ROCHESTER, MN; September 9, 2013—Obese teenagers who lose weight are at risk of developing eating disorders such as anorexia nervosa and bulimia nervosa, Mayo Clinic researchers imply in a recent Pediatrics article. Eating disorders among these patients are also not being adequately detected because the weight loss is seen as positive by providers and family members.
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Teen Eating Disorders Increase Suicide Risk


Johns Hopkins researchers find connection between body dissatisfaction, depressive/anxious symptoms, and binge eating.

NEW YORK; July 22, 2013—Is binge eating a tell-tale sign of suicidal thoughts? According to a new study of African American girls, by Dr. Rashelle Musci and colleagues from the Bloomberg School of Public Health at Johns Hopkins University, those who experience depressive and anxious symptoms are often dissatisfied with their bodies and more likely to display binge eating behaviors. These behaviors put them at higher risk for turning their emotions inward, in other words, displaying internalizing symptoms such as suicide. The study is published online in Springer's journal, Prevention Science.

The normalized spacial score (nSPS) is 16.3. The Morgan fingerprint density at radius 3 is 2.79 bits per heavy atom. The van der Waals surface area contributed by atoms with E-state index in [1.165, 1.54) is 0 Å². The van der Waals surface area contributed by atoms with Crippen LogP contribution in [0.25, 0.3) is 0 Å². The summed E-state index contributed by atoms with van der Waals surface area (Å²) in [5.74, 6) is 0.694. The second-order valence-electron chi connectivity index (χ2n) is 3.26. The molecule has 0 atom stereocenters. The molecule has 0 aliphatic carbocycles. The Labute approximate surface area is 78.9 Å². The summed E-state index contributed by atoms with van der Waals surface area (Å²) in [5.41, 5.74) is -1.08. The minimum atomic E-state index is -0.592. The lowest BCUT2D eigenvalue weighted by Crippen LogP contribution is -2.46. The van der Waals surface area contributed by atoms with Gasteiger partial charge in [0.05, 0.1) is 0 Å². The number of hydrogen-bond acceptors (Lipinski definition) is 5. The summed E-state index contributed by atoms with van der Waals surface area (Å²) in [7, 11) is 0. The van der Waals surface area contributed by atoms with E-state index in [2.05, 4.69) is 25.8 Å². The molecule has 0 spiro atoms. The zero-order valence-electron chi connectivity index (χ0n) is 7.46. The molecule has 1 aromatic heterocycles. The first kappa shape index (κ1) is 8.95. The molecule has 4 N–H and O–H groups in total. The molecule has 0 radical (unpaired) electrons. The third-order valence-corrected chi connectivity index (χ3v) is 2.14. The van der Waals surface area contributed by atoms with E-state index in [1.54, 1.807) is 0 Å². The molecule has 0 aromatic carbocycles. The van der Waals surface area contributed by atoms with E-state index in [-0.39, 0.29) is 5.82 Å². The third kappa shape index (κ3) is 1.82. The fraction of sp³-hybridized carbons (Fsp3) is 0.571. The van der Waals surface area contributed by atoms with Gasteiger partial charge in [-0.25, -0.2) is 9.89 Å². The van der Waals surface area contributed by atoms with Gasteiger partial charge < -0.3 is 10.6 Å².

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Talk to Teens about Health, Not Weight, Say Researchers

June 24, 2013—Conversations between parents and adolescents that focus on weight and size are associated with an increased risk for unhealthy adolescent weight-control behaviors, according to a study published Online First by JAMA Pediatrics, a JAMA Network publication.